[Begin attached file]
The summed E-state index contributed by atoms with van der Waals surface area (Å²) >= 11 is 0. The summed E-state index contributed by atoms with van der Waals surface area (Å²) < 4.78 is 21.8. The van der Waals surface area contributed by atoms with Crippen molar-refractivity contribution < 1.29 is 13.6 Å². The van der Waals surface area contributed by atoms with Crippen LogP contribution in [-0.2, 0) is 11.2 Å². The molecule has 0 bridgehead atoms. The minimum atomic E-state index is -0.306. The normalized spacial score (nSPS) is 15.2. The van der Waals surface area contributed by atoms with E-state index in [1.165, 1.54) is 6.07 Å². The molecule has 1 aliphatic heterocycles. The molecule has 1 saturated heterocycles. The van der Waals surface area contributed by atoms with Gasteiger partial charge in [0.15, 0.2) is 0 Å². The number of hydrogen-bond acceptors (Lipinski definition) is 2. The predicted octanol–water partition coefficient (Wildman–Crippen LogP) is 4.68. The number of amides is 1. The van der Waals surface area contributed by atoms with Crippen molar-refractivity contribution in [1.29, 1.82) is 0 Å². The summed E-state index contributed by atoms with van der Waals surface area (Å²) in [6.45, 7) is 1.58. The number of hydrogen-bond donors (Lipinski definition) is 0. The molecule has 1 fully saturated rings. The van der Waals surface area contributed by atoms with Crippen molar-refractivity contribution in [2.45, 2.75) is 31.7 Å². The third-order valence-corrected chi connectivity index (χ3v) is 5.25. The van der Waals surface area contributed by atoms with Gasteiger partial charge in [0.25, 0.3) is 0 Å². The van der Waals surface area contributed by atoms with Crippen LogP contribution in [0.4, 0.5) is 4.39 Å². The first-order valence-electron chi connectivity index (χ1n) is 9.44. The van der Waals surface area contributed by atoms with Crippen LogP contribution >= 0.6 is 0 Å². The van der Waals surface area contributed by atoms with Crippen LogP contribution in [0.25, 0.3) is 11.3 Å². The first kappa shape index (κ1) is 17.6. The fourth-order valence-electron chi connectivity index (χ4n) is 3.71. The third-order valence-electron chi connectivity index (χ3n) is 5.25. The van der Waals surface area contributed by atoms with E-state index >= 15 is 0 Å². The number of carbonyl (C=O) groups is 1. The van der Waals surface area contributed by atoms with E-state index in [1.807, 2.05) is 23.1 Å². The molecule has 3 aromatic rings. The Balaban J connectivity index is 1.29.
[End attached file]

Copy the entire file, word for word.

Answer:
The summed E-state index contributed by atoms with van der Waals surface area (Å²) >= 11 is 0. The summed E-state index contributed by atoms with van der Waals surface area (Å²) < 4.78 is 21.8. The van der Waals surface area contributed by atoms with Crippen molar-refractivity contribution < 1.29 is 13.6 Å². The van der Waals surface area contributed by atoms with Crippen LogP contribution in [-0.2, 0) is 11.2 Å². The molecule has 0 bridgehead atoms. The minimum atomic E-state index is -0.306. The normalized spacial score (nSPS) is 15.2. The van der Waals surface area contributed by atoms with E-state index in [1.165, 1.54) is 6.07 Å². The molecule has 1 aliphatic heterocycles. The molecule has 1 saturated heterocycles. The van der Waals surface area contributed by atoms with Gasteiger partial charge in [0.15, 0.2) is 0 Å². The number of hydrogen-bond acceptors (Lipinski definition) is 2. The predicted octanol–water partition coefficient (Wildman–Crippen LogP) is 4.68. The number of amides is 1. The van der Waals surface area contributed by atoms with Crippen molar-refractivity contribution in [1.29, 1.82) is 0 Å². The summed E-state index contributed by atoms with van der Waals surface area (Å²) in [6.45, 7) is 1.58. The number of hydrogen-bond donors (Lipinski definition) is 0. The molecule has 1 fully saturated rings. The van der Waals surface area contributed by atoms with Crippen molar-refractivity contribution in [2.45, 2.75) is 31.7 Å². The third-order valence-corrected chi connectivity index (χ3v) is 5.25. The van der Waals surface area contributed by atoms with Gasteiger partial charge in [0.25, 0.3) is 0 Å². The van der Waals surface area contributed by atoms with Crippen LogP contribution in [0.4, 0.5) is 4.39 Å². The first-order valence-electron chi connectivity index (χ1n) is 9.44. The van der Waals surface area contributed by atoms with Crippen LogP contribution >= 0.6 is 0 Å². The van der Waals surface area contributed by atoms with Crippen LogP contribution in [0.25, 0.3) is 11.3 Å². The first kappa shape index (κ1) is 17.6. The fourth-order valence-electron chi connectivity index (χ4n) is 3.71. The third-order valence-electron chi connectivity index (χ3n) is 5.25. The van der Waals surface area contributed by atoms with E-state index >= 15 is 0 Å². The number of carbonyl (C=O) groups is 1. The van der Waals surface area contributed by atoms with E-state index in [1.807, 2.05) is 23.1 Å². The molecule has 3 aromatic rings. The Balaban J connectivity index is 1.29.